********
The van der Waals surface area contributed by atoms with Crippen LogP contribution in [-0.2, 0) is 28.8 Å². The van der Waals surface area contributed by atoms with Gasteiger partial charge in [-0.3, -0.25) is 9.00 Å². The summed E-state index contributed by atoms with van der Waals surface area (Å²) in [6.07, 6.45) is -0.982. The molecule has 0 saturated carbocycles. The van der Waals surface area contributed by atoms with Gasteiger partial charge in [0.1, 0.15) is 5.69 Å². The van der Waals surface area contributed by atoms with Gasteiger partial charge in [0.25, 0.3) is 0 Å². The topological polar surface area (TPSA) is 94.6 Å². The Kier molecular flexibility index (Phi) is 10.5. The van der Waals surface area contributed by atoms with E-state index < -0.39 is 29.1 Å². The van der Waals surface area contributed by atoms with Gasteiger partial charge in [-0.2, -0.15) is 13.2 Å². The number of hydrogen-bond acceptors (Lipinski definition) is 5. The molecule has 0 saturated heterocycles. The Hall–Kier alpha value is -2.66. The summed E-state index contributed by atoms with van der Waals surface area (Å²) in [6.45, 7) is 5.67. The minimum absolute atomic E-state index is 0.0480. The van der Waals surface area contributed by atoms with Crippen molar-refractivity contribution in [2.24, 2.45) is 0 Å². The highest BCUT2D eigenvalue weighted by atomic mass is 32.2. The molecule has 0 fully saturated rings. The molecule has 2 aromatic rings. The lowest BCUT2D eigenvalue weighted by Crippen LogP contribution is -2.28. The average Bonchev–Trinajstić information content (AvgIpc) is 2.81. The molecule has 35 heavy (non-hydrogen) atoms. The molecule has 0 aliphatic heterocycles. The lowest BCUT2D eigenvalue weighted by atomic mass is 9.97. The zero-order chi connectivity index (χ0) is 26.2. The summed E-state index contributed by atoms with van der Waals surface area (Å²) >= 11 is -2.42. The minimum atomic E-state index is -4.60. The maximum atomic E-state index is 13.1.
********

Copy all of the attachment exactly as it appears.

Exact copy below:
The van der Waals surface area contributed by atoms with Crippen LogP contribution in [-0.2, 0) is 28.8 Å². The van der Waals surface area contributed by atoms with Gasteiger partial charge in [-0.3, -0.25) is 9.00 Å². The summed E-state index contributed by atoms with van der Waals surface area (Å²) in [6.07, 6.45) is -0.982. The molecule has 0 saturated carbocycles. The van der Waals surface area contributed by atoms with Gasteiger partial charge in [0.1, 0.15) is 5.69 Å². The van der Waals surface area contributed by atoms with Gasteiger partial charge in [0.25, 0.3) is 0 Å². The topological polar surface area (TPSA) is 94.6 Å². The Kier molecular flexibility index (Phi) is 10.5. The van der Waals surface area contributed by atoms with E-state index < -0.39 is 29.1 Å². The van der Waals surface area contributed by atoms with Gasteiger partial charge in [-0.2, -0.15) is 13.2 Å². The number of hydrogen-bond acceptors (Lipinski definition) is 5. The molecule has 0 saturated heterocycles. The Hall–Kier alpha value is -2.66. The summed E-state index contributed by atoms with van der Waals surface area (Å²) in [6.45, 7) is 5.67. The minimum absolute atomic E-state index is 0.0480. The van der Waals surface area contributed by atoms with Crippen molar-refractivity contribution in [2.24, 2.45) is 0 Å². The highest BCUT2D eigenvalue weighted by atomic mass is 32.2. The molecule has 0 fully saturated rings. The molecule has 2 aromatic rings. The lowest BCUT2D eigenvalue weighted by Crippen LogP contribution is -2.28. The average Bonchev–Trinajstić information content (AvgIpc) is 2.81. The molecule has 35 heavy (non-hydrogen) atoms. The molecule has 0 aliphatic heterocycles. The lowest BCUT2D eigenvalue weighted by atomic mass is 9.97. The zero-order chi connectivity index (χ0) is 26.2. The summed E-state index contributed by atoms with van der Waals surface area (Å²) >= 11 is -2.42. The minimum atomic E-state index is -4.60. The maximum atomic E-state index is 13.1.